A recent louvre painting job.
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Most contractors use scaffold to repair / replace cast iron gutters, especially heavy Ogee gutters like these. We can do this work from rope access, without compromising the quality of the job.
The picture below shows the suspension system used to do the job.
First 6 foot section of gutter fitted. It’s nailed into the timber wallplate and further secured by the retaining straps.
There were two smashed sections of gutter. You can see the gap where the 2nd one needs to go.
The bottom two courses of slates have been stripped off. You need to do this when replacing gutters. A lot of them ended up being replaced with newly purchased reclaimed slates, as the existing were soft and rotten.
The joints are sealed in the traditional (and best) way. Boiled linseed oil putty is inserted into the joint and then compressed by the gutter joint bolt. It gives a perfect and long lasting seal.
This shot shows the completed job. The gutters are fitted and the slates have been patched back in.
This job also involved a lot of slate patching and gutter cleaning. The following pictures show that work in progress.
We’ve just added a fairly in depth Case Study that shows a full spire head rebuild – link below.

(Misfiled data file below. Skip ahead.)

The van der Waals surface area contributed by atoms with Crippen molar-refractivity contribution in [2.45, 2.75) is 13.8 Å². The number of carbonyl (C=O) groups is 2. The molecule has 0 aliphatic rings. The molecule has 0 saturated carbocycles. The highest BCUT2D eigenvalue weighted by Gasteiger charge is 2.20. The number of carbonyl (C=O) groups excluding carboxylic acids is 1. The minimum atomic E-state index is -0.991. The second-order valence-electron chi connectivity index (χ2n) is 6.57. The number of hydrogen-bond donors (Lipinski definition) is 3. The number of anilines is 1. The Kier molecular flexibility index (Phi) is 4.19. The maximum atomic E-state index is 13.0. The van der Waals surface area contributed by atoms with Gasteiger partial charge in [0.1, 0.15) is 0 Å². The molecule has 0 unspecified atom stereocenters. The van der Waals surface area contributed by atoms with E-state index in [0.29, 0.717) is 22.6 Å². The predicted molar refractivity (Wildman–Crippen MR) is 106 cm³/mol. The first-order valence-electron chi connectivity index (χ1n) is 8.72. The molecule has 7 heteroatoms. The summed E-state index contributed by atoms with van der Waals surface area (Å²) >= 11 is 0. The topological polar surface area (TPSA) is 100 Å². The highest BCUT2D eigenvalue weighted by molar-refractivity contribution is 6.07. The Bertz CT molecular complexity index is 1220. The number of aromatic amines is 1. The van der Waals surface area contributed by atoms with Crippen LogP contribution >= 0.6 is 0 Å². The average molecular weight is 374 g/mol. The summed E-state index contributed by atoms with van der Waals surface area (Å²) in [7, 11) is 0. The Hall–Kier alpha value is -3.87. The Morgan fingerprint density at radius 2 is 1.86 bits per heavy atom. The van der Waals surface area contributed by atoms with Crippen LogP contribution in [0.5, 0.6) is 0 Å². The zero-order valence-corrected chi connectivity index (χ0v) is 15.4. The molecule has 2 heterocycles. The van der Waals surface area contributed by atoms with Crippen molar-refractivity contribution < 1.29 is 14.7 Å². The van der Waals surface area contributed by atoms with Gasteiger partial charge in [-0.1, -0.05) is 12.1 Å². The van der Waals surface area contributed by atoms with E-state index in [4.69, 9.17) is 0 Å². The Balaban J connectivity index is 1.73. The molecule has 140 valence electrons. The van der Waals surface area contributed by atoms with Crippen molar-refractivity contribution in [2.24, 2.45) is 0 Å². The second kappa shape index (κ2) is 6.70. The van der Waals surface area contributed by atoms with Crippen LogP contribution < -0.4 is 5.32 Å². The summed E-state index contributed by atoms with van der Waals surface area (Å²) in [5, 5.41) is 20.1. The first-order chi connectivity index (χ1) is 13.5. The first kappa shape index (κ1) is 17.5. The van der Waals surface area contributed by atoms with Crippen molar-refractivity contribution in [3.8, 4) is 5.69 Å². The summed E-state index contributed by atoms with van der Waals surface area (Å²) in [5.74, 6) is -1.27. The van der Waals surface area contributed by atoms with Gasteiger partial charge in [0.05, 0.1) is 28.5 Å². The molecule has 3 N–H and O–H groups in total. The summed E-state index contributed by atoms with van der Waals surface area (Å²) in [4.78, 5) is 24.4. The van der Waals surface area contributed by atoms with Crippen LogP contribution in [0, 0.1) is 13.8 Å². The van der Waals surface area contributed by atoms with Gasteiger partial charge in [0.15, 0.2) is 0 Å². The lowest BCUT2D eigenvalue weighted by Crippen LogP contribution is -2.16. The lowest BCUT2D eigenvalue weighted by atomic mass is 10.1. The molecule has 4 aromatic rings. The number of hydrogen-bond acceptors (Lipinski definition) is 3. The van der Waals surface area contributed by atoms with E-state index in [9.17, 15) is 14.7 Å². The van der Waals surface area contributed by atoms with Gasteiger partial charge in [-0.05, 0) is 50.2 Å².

This page shows a brand new installation of a permanent ladder to give access up inside a steeple, and galvanised mesh to prevent birds getting in to the building (as they were previously).
Looking up the ladder from the base.
Looking down – about halfway up.
Looking down from the top.
Sheet of 1 inch x 1 inch square 12 gauge galvanised mesh fitted to one of the eight louvre windows.
This shot shows a few of the new mesh sheets.
A complete and deep rake out, and subsequent full repoint with hydraulic lime mortar, of the entire spire of an Aberdeenshire Church.
This shot shows a pointed and finished horizontal bed above, a raked out vertical joint (note the depth achieved), and newly pointed and unfinished lime (it ends up smooth like the lime above).
Newly applied (and finished) pointing, with deeply raked out beds and joints below.
Looking down from above – pointing in progress.
Pointing the awkward joints near the top of the spire.
Newly pointed beds at the top.
Looking down from the top at the fully pointed spire.
A full rake out and natural hydraulic lime repointing job on a single steeple face of a Dumfries and Galloway Church.
Raking out – an ardous job!
Looking up at the finished face.
Another view up the face once pointing had been completed.
Today (30th of March 2017) we received the welcome news that we have gained entry to the Guild of Master Craftsmen.
The selection process is rigorous and based on references (they have to be very good). We are proud of this, and intend to uphold the standards of the Guild by simply maintaining our own standards.